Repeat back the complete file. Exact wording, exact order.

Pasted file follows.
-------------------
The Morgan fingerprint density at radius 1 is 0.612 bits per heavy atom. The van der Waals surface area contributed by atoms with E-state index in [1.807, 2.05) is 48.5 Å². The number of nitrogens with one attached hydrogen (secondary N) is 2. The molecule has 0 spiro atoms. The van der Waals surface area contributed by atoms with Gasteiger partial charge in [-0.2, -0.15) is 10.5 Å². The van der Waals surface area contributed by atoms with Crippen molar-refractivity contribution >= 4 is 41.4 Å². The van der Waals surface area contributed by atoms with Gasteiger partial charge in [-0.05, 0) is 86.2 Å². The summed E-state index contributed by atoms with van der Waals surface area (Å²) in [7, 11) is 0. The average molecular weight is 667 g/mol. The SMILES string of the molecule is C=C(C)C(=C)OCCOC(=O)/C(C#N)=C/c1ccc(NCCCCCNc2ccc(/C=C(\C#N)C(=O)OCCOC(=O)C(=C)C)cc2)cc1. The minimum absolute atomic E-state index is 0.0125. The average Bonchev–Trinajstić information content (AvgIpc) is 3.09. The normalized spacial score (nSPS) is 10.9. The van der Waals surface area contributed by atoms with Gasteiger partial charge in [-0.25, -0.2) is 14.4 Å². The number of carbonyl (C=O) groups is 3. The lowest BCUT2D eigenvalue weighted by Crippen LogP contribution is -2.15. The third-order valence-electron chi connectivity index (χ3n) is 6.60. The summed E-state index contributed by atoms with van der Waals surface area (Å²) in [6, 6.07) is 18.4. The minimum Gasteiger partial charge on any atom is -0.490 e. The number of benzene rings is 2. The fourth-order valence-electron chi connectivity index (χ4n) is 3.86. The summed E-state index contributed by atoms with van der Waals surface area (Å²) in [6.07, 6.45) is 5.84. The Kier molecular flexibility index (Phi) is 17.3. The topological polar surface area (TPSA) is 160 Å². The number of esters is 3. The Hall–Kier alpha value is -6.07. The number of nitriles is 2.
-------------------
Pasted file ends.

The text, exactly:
The Morgan fingerprint density at radius 1 is 0.612 bits per heavy atom. The van der Waals surface area contributed by atoms with E-state index in [1.807, 2.05) is 48.5 Å². The number of nitrogens with one attached hydrogen (secondary N) is 2. The molecule has 0 spiro atoms. The van der Waals surface area contributed by atoms with Gasteiger partial charge in [-0.2, -0.15) is 10.5 Å². The van der Waals surface area contributed by atoms with Crippen molar-refractivity contribution >= 4 is 41.4 Å². The van der Waals surface area contributed by atoms with Gasteiger partial charge in [-0.05, 0) is 86.2 Å². The summed E-state index contributed by atoms with van der Waals surface area (Å²) in [7, 11) is 0. The average molecular weight is 667 g/mol. The SMILES string of the molecule is C=C(C)C(=C)OCCOC(=O)/C(C#N)=C/c1ccc(NCCCCCNc2ccc(/C=C(\C#N)C(=O)OCCOC(=O)C(=C)C)cc2)cc1. The minimum absolute atomic E-state index is 0.0125. The average Bonchev–Trinajstić information content (AvgIpc) is 3.09. The normalized spacial score (nSPS) is 10.9. The van der Waals surface area contributed by atoms with Gasteiger partial charge in [-0.25, -0.2) is 14.4 Å². The number of carbonyl (C=O) groups is 3. The lowest BCUT2D eigenvalue weighted by Crippen LogP contribution is -2.15. The third-order valence-electron chi connectivity index (χ3n) is 6.60. The summed E-state index contributed by atoms with van der Waals surface area (Å²) in [6, 6.07) is 18.4. The minimum Gasteiger partial charge on any atom is -0.490 e. The number of benzene rings is 2. The fourth-order valence-electron chi connectivity index (χ4n) is 3.86. The summed E-state index contributed by atoms with van der Waals surface area (Å²) in [6.07, 6.45) is 5.84. The Kier molecular flexibility index (Phi) is 17.3. The topological polar surface area (TPSA) is 160 Å². The number of esters is 3. The Hall–Kier alpha value is -6.07. The number of nitriles is 2.